Gazprom, Rosneft Call on Govt to Liberalize Offshore Legislation

Russian oil and gas majors Gazprom and Rosneft have called on the national government to permit the transfer of offshore field development licenses to their subsidiaries and to joint ventures with foreign partners. Granting such permission will allow Rosneft and Gazprom to share risks with foreign partners, the companies maintain.

The Russian majors initiated the request, according to Paul Zavalny, deputy chairman of the Duma Committee on Energy and president of the Russian Gas Society.

In addition to lodging the license transfer request, Gazprom will continue to support the existing monopoly that only allows state-owned companies to develop Russia's sea shelf, an official company spokesperson said.

Separately, sources close to ExxonMobil Russia told Rigzone foreign companies have long lobbied for license transfer authorization. Under Russian law, even local joint ventures of Rosneft and Gazprom with foreign partners have no right to own licenses for offshore fields; they can only operate them as service companies. Such restrictions prevent foreign companies from booking the fields' oil and gas reserves.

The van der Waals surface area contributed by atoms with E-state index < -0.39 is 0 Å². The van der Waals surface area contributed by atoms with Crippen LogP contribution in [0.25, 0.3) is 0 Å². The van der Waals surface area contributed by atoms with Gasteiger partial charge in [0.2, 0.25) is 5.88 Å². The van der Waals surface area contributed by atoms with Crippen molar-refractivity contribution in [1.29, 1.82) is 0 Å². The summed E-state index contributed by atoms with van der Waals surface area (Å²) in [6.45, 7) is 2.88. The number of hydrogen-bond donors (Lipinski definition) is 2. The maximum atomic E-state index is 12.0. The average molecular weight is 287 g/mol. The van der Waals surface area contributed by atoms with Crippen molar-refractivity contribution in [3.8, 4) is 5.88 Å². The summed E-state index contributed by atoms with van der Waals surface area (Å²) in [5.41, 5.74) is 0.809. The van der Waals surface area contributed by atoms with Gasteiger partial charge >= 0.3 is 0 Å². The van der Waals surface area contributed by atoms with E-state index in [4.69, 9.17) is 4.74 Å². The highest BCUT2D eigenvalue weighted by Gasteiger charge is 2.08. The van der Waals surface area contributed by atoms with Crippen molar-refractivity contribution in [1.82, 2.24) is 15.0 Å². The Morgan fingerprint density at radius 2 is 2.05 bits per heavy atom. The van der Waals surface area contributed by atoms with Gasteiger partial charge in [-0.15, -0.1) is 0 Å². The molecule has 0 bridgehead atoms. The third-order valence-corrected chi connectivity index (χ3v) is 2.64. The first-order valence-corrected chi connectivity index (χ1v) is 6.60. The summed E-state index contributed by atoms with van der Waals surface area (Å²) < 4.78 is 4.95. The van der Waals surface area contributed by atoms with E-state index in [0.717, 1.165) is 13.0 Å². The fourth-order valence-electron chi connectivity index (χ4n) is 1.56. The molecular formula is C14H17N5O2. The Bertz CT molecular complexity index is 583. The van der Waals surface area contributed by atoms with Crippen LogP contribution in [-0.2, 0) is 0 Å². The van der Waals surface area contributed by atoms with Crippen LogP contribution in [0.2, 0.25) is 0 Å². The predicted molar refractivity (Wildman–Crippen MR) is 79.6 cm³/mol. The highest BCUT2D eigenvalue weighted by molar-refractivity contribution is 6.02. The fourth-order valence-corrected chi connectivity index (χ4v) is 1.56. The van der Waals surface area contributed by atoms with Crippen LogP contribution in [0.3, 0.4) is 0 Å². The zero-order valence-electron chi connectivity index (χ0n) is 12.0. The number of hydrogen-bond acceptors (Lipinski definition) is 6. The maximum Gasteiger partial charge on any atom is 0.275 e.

In 2012 the Russian government considered granting permission for private companies to operate on the shelf. That proposal sparked criticism from Gazprom and Rosneft, however, and was rejected.

The current push to allow offshore development license transfers has won support from the Russian Ministry of Natural Resources. Sergei Donskoy, Russia’s Minister of Natural Resources, has advanced a proposal to grant private – including foreign-owned –companies access to offshore fields that have not generated interest from state-owned companies. In addition, the ministry has called on the government to provide licenses for sea shelf development to joint ventures of public and private companies.

Gazprom's foreign partners operating on the national sea shelf include companies such as Shell and Total. In the case of Rosneft, partners include ExxonMobil, Eni and Statoil.


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